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Plant J. 2000 Nov;24(4):511-22.

Na+/myo-inositol symporters and Na+/H+-antiport in Mesembryanthemum crystallinum.

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1
Department of Biochemistry, The University of Arizona, 1041 E. Lowell, Tucson, AZ 85721-0088, USA.

Abstract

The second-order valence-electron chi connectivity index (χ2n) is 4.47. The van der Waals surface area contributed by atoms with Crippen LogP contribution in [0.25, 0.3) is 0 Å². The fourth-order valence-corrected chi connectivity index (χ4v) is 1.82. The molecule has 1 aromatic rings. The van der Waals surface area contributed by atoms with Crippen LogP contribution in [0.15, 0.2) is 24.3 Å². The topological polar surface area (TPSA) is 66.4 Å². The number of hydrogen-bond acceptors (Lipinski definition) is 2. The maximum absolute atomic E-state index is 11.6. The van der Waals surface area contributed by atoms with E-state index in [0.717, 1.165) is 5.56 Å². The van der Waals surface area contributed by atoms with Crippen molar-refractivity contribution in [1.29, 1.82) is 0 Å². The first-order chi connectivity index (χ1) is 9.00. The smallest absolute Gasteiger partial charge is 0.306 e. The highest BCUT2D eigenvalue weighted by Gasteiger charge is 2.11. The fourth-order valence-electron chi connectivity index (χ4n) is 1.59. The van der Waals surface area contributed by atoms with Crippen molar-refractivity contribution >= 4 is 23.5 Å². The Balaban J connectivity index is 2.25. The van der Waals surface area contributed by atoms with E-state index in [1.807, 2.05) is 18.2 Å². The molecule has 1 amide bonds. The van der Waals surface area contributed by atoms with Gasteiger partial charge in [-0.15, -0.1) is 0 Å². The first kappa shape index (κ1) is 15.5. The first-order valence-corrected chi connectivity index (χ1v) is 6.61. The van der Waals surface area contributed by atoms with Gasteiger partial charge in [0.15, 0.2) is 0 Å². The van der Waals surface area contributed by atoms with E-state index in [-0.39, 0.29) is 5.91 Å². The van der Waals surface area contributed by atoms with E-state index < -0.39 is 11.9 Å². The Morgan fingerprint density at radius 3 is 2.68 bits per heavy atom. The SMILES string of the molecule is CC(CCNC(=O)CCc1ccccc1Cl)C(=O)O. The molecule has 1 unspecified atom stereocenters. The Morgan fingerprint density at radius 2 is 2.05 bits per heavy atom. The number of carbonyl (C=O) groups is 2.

Mitr1 and Mitr2 from Mesembryanthemum crystallinum (common ice plant) are members of a family of genes homologous to H+[or Na+]/myo-inositol symporters (ITRs), not previously studied in plants. MITR1 complemented an Itr1-deficient yeast strain. Mitr1 is strongly expressed in roots, moderately in stems, and weakly in leaves. Its transcripts increased in all organs, most dramatically in roots, under salinity stress. Mitr2 constitutes a rare transcript, slightly upregulated by salt stress in leaves only. Mitr1 transcripts are present in all cells in the root tip, but become restricted to phloem-associated cells in mature roots. Peptide antibodies against the two proteins indicated the presence of MITR1 in all organs and of MITR2 in leaves. Both are located in the tonoplast. MITR1 acts in removing sodium from root vacuoles, correlated with findings of low root sodium, while leaf vacuoles accumulate sodium in the ice plant. Up-regulation in leaves and stems is also found for Na+/H+-antiporter (Nhx-type) transcripts. Under comparable stress conditions, Nhx-and Itr-like transcripts in Arabidopsis were regulated differently. In the ice plant, co-ordinate induction of Na+/H+-antiporters and Na+/myo-inositol symporters transfers sodium from vacuoles in root cells into the leaf mesophyll as a halophytic strategy that lowers the osmotic potential. The tissue-specific differential expression of Itr- and Nhx-type transcripts suggests that the vacuolar sodium/inositol symporters function to reduce sodium amounts in cells of the root and vascular tissue, while sodium/proton antiporters in leaf tissues function to partition sodium into vacuoles for storage.

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